Monday, 21 April 2014

what are they thinking...?

Today I sat in the sunshine reading "making Thinking Visible" (Ritchart, Church and Morrison) as my son played in the fruit park (think giant banana slide and giant strawberry spinners), every once in a while to look up and wonder about what was happening in the playspace...

I mean there seemed to be more adults than children... or was that just because the adults take up so much space? There were children being lifted and being aided everywhere and being told to be careful to sit down.... and then there was my son acting like a lunatic hanging upside down out of the strawberry trying to make it spin and making wierd noises... in fact he approached every bit of play equipment and challenged "how-it-should" be played with... upside down, being on top instead of inside, going up the down and down the up etc etc... but there seemed to be a focus on upside down... he had also decided (I later discovered) to walk around the playspace like he was a character from Minecraft (he is VERY into minecraft... and rather excited by the fact that for his 10th birthday next week he will finally have access to his own account - we have avoided it for some time as his diagnosis has involved that managing gaming has been hard and sometimes an area of aggression - but we have a strategy for that and it has been working for the last year, and now it is time to really put it to the test)... any way back to the playground...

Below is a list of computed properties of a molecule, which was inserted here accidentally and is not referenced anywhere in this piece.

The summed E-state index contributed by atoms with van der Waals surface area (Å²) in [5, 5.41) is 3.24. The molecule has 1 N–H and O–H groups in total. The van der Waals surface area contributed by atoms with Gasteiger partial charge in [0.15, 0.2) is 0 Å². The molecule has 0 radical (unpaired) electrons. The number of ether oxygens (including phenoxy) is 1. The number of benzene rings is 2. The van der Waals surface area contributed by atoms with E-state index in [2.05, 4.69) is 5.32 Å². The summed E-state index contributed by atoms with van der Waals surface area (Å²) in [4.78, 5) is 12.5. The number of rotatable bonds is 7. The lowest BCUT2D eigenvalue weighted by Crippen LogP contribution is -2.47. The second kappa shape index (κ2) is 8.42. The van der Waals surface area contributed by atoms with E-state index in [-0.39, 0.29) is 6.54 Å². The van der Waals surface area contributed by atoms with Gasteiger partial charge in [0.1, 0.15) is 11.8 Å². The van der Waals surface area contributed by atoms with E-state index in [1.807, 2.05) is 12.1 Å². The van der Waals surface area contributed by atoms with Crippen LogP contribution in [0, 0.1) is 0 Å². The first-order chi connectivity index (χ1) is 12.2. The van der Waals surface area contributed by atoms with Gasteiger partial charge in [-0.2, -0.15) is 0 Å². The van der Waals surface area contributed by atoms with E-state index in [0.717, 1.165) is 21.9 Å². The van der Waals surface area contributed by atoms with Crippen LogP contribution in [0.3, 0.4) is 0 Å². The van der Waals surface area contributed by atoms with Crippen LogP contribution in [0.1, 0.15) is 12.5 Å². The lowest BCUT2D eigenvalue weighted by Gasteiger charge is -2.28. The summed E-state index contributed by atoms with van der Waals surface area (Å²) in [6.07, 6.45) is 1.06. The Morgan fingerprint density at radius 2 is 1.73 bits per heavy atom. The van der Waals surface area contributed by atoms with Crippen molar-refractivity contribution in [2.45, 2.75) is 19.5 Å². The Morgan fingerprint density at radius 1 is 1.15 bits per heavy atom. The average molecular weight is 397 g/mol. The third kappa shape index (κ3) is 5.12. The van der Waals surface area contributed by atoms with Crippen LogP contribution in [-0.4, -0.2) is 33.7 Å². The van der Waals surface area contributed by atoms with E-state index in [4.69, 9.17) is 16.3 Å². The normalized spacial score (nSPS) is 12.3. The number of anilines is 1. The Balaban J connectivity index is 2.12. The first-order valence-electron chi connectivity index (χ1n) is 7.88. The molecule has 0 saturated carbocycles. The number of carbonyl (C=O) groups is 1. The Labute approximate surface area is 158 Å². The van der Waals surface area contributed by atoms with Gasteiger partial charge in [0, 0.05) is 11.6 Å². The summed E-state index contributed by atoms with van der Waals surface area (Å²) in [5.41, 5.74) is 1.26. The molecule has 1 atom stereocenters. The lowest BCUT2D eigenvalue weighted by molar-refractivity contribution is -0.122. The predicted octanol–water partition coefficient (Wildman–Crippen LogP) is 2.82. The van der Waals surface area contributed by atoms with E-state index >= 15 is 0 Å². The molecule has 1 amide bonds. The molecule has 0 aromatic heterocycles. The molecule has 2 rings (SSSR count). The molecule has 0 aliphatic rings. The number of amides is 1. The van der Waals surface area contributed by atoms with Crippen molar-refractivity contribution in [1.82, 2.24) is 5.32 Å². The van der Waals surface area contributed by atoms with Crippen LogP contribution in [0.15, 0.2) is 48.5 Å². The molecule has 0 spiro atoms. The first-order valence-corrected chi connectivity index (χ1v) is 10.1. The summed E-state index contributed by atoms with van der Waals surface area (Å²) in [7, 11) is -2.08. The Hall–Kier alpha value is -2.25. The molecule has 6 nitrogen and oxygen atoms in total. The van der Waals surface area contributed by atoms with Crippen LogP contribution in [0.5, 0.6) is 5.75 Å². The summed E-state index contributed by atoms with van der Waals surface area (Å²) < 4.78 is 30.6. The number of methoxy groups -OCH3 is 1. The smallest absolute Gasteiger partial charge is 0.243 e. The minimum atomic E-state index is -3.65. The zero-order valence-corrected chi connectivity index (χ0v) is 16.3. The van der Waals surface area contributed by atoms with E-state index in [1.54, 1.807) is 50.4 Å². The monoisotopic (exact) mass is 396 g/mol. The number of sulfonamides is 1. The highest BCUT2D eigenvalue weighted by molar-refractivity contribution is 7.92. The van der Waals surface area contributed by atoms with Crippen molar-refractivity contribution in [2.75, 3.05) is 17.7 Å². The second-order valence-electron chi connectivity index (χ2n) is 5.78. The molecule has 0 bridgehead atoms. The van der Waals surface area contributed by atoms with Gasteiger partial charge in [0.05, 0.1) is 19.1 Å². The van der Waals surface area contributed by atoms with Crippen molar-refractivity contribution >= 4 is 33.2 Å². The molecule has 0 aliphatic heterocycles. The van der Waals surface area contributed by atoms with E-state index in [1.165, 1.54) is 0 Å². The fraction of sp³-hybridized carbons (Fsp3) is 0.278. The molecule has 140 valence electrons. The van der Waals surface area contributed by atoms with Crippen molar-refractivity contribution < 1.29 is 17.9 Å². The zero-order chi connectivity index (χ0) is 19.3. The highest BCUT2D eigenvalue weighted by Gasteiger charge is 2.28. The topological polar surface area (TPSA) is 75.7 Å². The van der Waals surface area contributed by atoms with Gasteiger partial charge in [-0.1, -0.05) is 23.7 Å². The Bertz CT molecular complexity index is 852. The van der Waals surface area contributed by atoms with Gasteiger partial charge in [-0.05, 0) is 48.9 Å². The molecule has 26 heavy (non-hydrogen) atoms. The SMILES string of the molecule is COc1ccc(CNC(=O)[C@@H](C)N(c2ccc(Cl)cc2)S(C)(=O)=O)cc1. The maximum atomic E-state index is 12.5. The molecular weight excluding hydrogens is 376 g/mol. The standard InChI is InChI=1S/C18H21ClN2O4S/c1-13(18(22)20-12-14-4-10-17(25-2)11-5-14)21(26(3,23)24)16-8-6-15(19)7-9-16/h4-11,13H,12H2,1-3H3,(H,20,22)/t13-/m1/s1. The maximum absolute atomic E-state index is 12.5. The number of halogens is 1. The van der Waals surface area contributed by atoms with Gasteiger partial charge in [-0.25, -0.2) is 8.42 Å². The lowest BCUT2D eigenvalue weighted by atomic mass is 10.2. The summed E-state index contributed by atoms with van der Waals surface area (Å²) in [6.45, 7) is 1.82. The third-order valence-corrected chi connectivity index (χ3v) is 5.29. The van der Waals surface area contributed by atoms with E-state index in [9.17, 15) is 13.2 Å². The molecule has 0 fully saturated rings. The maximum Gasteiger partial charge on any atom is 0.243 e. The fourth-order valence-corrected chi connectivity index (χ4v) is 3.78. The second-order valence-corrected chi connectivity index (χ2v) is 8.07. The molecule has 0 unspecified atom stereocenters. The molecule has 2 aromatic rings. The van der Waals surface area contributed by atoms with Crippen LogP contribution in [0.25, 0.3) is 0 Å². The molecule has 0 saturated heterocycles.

Of course I was somewhat pleased with the fact that my child was playing creatively, was taking risks that were not beyond him, but still a little challenging, that he reached out and played with others...

I had to laugh at some girls who started whining to their parents that the playground was boring and childish... they turned out to be 6 years old... as I had to ask.... What makes a 6 year old think a playspace is childish?

I wonder though... what are the parents thinking when they are in a playspace for children and yet their very presence is taking over what should be a children's domain...?

I also wondered about the child who just stood over her friend when she accidently knocked her over in a game of tag... I mean she just stood right next to her staring blankly and not reacting in any way while her friend was on the ground, in a heap, crying...
WHY do children do this? As I see this often in playspaces and at the various preschools I have worked at over the years. I would LOVE to know what they are thinking...

Is it because they are trying to cope with their own feelings?... that they see the crying, the hurt, and understand that, but are not yet mature enough to deal with responding to it? Or is it a mechanism to say "I didn't do anything wrong"... I have worked with children who have been able to offer support to other children when they are hurt (physically or emotionally) but totally shut down their ability to respond if they have had anything to do with the hurt (even if it was by accident). And I am so curious to know why...